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  • The original Rudolph did not have a red nose. In that day and age, red noses were seen as an indicator of chronic alcoholism and Montgomery Ward didn’t want him to look like a drunkard. To complete the original picture, he was almost named Reginald or Rollo.
  • The Christmas wreath was originally hung as a symbol of Jesus. The holly represents his crown of thorns and the red berries the blood he shed.
  • The three traditional colors of most Christmas decorations are red, green and gold. Red symbolizes the blood of Christ, green symbolized life and rebirth, and gold represents light, royalty and wealth.
  • Tinsel was invented in 1610 in Germany and was once made of real silver.
  • The oldest artificial Christmas trees date back to the late 1800s and were made of green raffia (think grass hula skirts) or dyed goose feathers. Next the Addis Brush Company used their machinery that wove toilet brushes to create pine-like branches for artificial Christmas trees that were less flammable and could hold heavier decorations.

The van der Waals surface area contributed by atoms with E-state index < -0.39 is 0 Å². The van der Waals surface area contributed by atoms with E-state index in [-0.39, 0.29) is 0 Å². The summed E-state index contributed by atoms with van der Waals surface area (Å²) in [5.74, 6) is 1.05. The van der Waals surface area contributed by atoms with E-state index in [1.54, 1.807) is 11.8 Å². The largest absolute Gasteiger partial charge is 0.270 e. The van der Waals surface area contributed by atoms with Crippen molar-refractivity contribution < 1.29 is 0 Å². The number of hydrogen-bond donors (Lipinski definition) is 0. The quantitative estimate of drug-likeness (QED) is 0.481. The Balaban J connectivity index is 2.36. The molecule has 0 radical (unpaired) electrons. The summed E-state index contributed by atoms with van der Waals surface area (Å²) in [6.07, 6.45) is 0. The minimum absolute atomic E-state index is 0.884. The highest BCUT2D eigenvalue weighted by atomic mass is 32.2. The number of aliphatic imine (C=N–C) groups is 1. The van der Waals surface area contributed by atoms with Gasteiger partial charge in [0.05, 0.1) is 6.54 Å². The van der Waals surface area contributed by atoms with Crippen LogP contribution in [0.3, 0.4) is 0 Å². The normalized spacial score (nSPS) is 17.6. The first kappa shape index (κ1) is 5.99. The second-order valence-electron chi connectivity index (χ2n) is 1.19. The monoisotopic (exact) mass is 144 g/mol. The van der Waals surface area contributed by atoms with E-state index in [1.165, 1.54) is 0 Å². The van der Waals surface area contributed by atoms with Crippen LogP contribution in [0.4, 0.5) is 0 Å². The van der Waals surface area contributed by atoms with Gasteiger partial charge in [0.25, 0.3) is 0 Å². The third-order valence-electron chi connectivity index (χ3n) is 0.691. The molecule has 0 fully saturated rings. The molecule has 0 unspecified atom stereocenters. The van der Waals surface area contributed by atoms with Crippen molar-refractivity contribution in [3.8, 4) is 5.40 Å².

• ‘Jingle Bells’ – the popular Christmas song was composed by James Pierpont in Massachusetts, America. It was, however, written for thanksgiving and not Christmas.
  • Coca-Cola was the first company that used Santa Claus during the winter season for promotion.
  • Hallmark introduced their first Christmas cards in 1915.
  • The first recorded date of Christmas being celebrated on December 25th was in 336, during the time of the Roman Emperor Constantine. A few years later, Pope Julius I officially declared that the birth of Jesus would be celebrated on that day.